Why am I (a tenured professor of physics) trying to discourage you from following a career path which was successful for me? Because times have changed (I received my Ph.D. in 1973, and tenure in 1976). American science no longer offers a reasonable career path. If you go to graduate school in science it is in the expectation of spending your working life doing scientific research, using your ingenuity and curiosity to solve important and interesting problems. You will almost certainly be disappointed, probably when it is too late to choose another career.

While I like Professor Katz’s piece, it should be noted that the man certainly has some strange opinions.

12 Responses to “Food for Pessimists Regarding Careers in Academia”

  1. NB Says:

    The Crimson article makes for interesting reading (I hadn’t known that Harvard didn’t technically have a tenure track until 2003); here’s the full article link.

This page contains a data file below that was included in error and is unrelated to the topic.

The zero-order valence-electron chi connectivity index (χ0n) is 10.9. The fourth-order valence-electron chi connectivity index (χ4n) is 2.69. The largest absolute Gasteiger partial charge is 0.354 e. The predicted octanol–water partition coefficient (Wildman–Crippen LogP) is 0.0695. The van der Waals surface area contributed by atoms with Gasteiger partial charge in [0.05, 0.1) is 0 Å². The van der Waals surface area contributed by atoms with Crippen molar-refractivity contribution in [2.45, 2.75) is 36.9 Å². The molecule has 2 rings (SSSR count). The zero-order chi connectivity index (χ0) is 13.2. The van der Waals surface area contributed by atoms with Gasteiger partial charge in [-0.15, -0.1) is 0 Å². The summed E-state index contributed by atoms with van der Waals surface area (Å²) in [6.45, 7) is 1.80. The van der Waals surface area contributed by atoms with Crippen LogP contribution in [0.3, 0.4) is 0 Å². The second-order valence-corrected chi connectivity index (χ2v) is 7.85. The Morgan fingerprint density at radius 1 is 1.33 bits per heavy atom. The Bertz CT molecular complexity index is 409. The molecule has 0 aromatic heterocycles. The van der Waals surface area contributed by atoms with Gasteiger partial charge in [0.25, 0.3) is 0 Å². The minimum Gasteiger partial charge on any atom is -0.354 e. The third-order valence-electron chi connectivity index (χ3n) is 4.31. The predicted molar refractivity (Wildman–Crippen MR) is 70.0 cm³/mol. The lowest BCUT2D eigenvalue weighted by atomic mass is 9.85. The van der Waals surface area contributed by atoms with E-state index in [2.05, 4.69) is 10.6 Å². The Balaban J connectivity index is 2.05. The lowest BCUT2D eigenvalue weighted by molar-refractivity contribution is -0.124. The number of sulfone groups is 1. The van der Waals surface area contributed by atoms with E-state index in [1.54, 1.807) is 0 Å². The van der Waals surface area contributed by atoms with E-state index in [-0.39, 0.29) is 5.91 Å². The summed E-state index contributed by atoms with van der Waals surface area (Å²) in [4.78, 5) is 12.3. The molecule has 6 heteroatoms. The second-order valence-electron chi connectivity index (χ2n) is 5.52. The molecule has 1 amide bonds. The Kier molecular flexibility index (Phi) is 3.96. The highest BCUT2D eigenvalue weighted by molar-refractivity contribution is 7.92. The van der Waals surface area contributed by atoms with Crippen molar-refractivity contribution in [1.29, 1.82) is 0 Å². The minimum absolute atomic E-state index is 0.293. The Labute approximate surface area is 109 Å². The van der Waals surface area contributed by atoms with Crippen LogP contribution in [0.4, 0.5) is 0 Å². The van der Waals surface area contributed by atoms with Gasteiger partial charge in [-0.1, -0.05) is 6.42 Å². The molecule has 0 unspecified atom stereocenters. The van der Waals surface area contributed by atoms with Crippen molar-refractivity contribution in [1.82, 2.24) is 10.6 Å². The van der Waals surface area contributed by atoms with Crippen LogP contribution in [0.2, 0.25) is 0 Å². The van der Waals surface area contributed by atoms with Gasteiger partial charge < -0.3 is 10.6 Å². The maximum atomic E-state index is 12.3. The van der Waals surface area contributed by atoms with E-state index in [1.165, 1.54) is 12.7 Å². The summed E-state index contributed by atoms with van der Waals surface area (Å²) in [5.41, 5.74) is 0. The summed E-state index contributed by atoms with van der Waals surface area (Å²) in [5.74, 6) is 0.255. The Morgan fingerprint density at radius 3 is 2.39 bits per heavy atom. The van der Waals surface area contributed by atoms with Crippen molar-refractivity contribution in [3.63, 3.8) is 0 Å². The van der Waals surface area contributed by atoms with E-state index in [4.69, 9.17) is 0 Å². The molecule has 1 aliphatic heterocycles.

2. Paul Says:

    Just added the link to the post. Seven pages of goodness.

  3. Ian Says:

    Personally, I’m getting a bit sick of these ‘don’t go to grad school!!!’ articles. Yes, it is often a financially poor decision; yes, grad school shouldn’t be the ‘default’ option and it isn’t for everyone… but I feel like the internet is getting flooded with these articles and very little is actually being added to the conversation through their publication. At least blogs like Chemjobber, while having an generally dreary outlook on the market for a Chem Ph.D., do something proactive–compile and analyze raw data and produce meaningful thoughts about said data. Complaining about how one should not go to grad school might as well be an internet meme at this point.